By the time Susan arrived I had sixteen paint charts folded in complicated combinations that would have made an Origami Master jealous. We paused at aubergine but decided it would be too much. A green would do but because we were resigned to boring beige for the majority of the rooms we dared for something bolder.

“This one then?” Susan asked.

I nodded.

“Are we sure?”

“Fuck it, they’re not helping us pay for the paint. Let’s do it.”

At the house we removed nails, puttied holes and generally beiged it up. The walls were already off-white to begin with so it was tricky to know where to paint. Susan was a dab hand with the roller, I had a keen eye on the skirtings, and having donned home-made rubbish bag aprons we looked the part. We had nearly finished the second room when the owner arrived. He looked very pleased when he saw the rooms.

“I didn’t realise you were going to paint it beige!”

I looked at Susan.

“Well… We’re painting this fourth wall something a little more - snazzy…”

We stifled our laughter until he’d left.

“What is he going to say?”

“It’s his fault; he should have asked what the other colour was. It’s going to look good. It is.”

This was our cue to open the final can. Using the screwdriver I tried to ease off the lid but it sprang off, falling paint-side-up on the black plastic that lined both rooms.

Susan squealed. I think I did too. Maybe it was all the fumes but after a day of beige the new colour was like a bomb exploding. It was mixed at the DIY shop so this was the first time we’d seen it wet and rich. The label called it “Victorian Red” but that was an understatement. It was lava red; crimson blood and fire.

I picked up the shelf bracket we were using to mix the paint.

“I warned him it was snazzy,” I said, beginning to stir, “so let’s paint us some snazzy.”

At nine o’clock we sat, broken but victorious, in front of a freshly painted Victorian Red wall - another drying in the second room – and summoning the last of our strength we slowly patted each other gently on the back.

Tonight I’m going to hear Kate play in Clapham Junction with a smattering of Scoobies and the tall South African I’ve been seeing a couple of times. He looks like Matthew Bomer (which is good) but I think he’s looking for a boyfriend (which is bad) but is going back to South Africa in a few weeks (which, while I am currently so fickle, is good).
Then tomorrow it’s paint, paint, paint.

Books: Reading the first novel in the His Dark Materials trilogy. Fantastic fun. I take back everything I’ve ever said about adults reading children books - except for all the saddo’s who love Harry Potter *belly laugh*. His Dark Material’s ranks as one of the best book titles ever, up there with Peter Cook’s Tragically I was an Only Twin. Time Machine: Build. Names: Steal.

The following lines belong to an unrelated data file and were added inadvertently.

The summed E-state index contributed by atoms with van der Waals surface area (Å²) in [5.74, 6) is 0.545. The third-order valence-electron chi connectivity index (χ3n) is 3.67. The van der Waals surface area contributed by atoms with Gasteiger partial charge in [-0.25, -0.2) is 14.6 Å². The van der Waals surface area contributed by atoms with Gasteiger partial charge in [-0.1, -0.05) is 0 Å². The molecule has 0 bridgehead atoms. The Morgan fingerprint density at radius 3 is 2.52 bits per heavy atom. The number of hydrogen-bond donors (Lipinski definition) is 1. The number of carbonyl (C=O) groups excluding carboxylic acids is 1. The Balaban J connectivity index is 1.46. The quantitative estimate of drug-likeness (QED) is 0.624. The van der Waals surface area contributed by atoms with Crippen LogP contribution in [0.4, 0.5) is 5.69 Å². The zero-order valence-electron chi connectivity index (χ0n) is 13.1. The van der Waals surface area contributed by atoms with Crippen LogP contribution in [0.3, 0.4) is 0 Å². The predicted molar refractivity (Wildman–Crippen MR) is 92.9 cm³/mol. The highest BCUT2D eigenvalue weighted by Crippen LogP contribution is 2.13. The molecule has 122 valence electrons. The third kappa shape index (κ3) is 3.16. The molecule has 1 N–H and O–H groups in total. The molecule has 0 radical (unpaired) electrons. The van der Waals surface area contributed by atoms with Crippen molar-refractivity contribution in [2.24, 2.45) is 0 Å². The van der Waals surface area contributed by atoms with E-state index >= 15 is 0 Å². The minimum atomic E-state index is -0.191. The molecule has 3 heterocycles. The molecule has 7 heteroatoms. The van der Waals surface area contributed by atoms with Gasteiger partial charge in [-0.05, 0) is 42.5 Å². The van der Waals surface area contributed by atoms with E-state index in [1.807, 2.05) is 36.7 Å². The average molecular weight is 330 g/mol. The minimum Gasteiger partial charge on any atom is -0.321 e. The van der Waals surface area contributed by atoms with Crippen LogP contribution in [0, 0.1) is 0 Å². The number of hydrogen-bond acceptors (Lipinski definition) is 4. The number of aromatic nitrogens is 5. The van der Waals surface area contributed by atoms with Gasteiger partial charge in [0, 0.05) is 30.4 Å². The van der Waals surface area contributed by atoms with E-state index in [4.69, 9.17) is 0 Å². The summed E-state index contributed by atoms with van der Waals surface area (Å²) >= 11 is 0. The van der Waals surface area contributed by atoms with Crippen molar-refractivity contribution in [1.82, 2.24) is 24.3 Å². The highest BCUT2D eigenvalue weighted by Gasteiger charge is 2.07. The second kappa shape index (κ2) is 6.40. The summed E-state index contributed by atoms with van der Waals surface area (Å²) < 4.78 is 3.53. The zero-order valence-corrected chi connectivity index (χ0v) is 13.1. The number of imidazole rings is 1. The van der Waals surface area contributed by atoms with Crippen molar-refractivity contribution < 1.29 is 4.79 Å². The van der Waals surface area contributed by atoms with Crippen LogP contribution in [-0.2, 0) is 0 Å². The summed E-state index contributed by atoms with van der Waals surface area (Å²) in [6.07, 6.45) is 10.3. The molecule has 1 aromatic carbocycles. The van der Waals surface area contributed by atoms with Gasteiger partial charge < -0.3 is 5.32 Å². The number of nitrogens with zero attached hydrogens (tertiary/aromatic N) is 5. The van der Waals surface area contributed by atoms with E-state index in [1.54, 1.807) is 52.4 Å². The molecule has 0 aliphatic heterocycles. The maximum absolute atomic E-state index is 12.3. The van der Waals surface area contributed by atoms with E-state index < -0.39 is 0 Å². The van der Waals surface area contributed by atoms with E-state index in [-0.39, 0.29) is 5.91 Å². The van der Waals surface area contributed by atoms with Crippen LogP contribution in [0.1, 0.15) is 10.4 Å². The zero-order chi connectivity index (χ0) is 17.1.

Knickers: None. What? I missed washing day, ok?
I’m enjoying the single life. Well, more accurately I’m enjoying having some arm muscle definition and a single life. The two seem to go hand in hand (or rather arm in arm). I’m invited to more things après breakup. Next Friday I not only have a lesbian hen night to attend but I’m also personally invited, nay required, for a swanky new night where the invitation stipulates “there will be no entry without a gorgeous girl in 6 inch stilettos on your arm, unless, of course, you are one… This is a marvelous chance for all our boys to reward their long-suffering better-halves with a glam night out, after years of covering for you at corporate bashes and listening to your endless heart-breaks over Paco, Nico, Bingo and Bongo... and ladies, well, quite frankly, this is your night to shine and not be upstaged by a pair of pecs and a dodgy latin accent.”
I’m holding open auditions - so if you see Kate, Lizzie, Susan et al tottering down Hendon high street in kitten heels and cursing my name during the next few days, you’ll know why.

Mouse update: Whilst washing the dishes last night I discovered that 1. The landlord had put down glue traps and 2. A mouse was adhered inside the trap nearest me. I thought it was cute until I realised that it was probably trying to gnaw off its own limbs to escape. As I wiped down the counter I imagined that any moment a limbless rodent would start snaking towards me across the lino to enact some tiny, mouse sized revenge.
I think there’s a horror screenplay in that. Stumpy the Killer Mouse. Silence of the Mice. The Walls Have Very Small Ears…
Suggestions on the back of a postcard please.

We have mice. I’ve been staying the past week at Kay Road with Olly, Lorna, Sam & Gavin, - bless their cotton socks - but with one extra person and many more rodents in the house it’s making for a tight squeeze. It also means that I have to sleep on the tiny sofa instead of making a bed on the floor. Being a strapping lad I’m not afraid of mice running over me - no, no, no - it’s that these particular mice have an odd suicidal streak. The other night we were sprawled around the lounge watching a movie when Lorna made the discovery that she’d rolled onto a mouse and squashed it. Lorna then emitted what can only be described as a high pitched mouse-like squeal – perhaps trying to resuscitate the dead animal by calling to it in its own tongue. Quick on the defence I jumped up onto the arm of the sofa to gain a vantage point in case any other kamikaze wildlife decided to act. Fearless I am.